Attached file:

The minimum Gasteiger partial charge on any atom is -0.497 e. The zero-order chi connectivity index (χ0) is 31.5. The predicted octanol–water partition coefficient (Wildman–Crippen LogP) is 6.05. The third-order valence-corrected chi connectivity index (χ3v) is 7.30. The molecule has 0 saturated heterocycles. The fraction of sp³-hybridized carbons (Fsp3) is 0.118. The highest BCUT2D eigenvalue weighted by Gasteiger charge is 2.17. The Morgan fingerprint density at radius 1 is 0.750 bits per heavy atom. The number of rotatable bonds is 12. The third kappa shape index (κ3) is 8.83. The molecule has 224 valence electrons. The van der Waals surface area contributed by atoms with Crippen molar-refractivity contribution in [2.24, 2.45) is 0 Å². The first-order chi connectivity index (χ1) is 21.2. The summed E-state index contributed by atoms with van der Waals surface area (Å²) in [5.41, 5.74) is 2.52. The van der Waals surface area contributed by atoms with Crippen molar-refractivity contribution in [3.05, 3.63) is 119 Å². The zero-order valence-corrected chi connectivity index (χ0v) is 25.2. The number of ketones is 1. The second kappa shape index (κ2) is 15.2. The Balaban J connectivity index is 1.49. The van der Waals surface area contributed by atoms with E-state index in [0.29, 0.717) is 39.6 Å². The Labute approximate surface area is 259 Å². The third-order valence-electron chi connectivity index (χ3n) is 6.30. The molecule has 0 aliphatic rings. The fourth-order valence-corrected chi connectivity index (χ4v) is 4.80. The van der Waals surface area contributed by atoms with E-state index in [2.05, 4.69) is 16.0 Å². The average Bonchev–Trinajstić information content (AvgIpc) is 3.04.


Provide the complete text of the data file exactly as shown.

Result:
The minimum Gasteiger partial charge on any atom is -0.497 e. The zero-order chi connectivity index (χ0) is 31.5. The predicted octanol–water partition coefficient (Wildman–Crippen LogP) is 6.05. The third-order valence-corrected chi connectivity index (χ3v) is 7.30. The molecule has 0 saturated heterocycles. The fraction of sp³-hybridized carbons (Fsp3) is 0.118. The highest BCUT2D eigenvalue weighted by Gasteiger charge is 2.17. The Morgan fingerprint density at radius 1 is 0.750 bits per heavy atom. The number of rotatable bonds is 12. The third kappa shape index (κ3) is 8.83. The molecule has 224 valence electrons. The van der Waals surface area contributed by atoms with Crippen molar-refractivity contribution in [2.24, 2.45) is 0 Å². The first-order chi connectivity index (χ1) is 21.2. The summed E-state index contributed by atoms with van der Waals surface area (Å²) in [5.41, 5.74) is 2.52. The van der Waals surface area contributed by atoms with Crippen molar-refractivity contribution in [3.05, 3.63) is 119 Å². The zero-order valence-corrected chi connectivity index (χ0v) is 25.2. The number of ketones is 1. The second kappa shape index (κ2) is 15.2. The Balaban J connectivity index is 1.49. The van der Waals surface area contributed by atoms with E-state index in [0.29, 0.717) is 39.6 Å². The Labute approximate surface area is 259 Å². The third-order valence-electron chi connectivity index (χ3n) is 6.30. The molecule has 0 aliphatic rings. The fourth-order valence-corrected chi connectivity index (χ4v) is 4.80. The van der Waals surface area contributed by atoms with E-state index in [2.05, 4.69) is 16.0 Å². The average Bonchev–Trinajstić information content (AvgIpc) is 3.04.